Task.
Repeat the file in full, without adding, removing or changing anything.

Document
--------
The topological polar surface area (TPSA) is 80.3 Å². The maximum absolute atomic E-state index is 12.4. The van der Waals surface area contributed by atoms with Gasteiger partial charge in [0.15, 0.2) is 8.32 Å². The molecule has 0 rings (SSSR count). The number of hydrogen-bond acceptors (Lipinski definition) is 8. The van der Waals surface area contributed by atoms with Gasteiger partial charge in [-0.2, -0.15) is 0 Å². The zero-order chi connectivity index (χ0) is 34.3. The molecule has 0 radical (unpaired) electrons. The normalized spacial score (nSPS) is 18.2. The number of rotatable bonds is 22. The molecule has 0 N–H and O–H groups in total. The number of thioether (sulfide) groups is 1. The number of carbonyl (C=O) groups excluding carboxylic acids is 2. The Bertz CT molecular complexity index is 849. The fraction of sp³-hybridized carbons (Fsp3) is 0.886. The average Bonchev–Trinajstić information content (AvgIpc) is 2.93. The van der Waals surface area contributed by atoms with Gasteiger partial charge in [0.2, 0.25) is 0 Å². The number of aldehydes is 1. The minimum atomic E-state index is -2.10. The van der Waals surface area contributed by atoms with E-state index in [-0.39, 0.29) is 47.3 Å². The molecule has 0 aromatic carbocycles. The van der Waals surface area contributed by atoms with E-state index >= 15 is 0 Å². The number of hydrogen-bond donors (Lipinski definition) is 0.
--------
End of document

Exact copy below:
The topological polar surface area (TPSA) is 80.3 Å². The maximum absolute atomic E-state index is 12.4. The van der Waals surface area contributed by atoms with Gasteiger partial charge in [0.15, 0.2) is 8.32 Å². The molecule has 0 rings (SSSR count). The number of hydrogen-bond acceptors (Lipinski definition) is 8. The van der Waals surface area contributed by atoms with Gasteiger partial charge in [-0.2, -0.15) is 0 Å². The zero-order chi connectivity index (χ0) is 34.3. The molecule has 0 radical (unpaired) electrons. The normalized spacial score (nSPS) is 18.2. The number of rotatable bonds is 22. The molecule has 0 N–H and O–H groups in total. The number of thioether (sulfide) groups is 1. The number of carbonyl (C=O) groups excluding carboxylic acids is 2. The Bertz CT molecular complexity index is 849. The fraction of sp³-hybridized carbons (Fsp3) is 0.886. The average Bonchev–Trinajstić information content (AvgIpc) is 2.93. The van der Waals surface area contributed by atoms with Gasteiger partial charge in [0.2, 0.25) is 0 Å². The number of aldehydes is 1. The minimum atomic E-state index is -2.10. The van der Waals surface area contributed by atoms with E-state index in [-0.39, 0.29) is 47.3 Å². The molecule has 0 aromatic carbocycles. The van der Waals surface area contributed by atoms with E-state index >= 15 is 0 Å². The number of hydrogen-bond donors (Lipinski definition) is 0.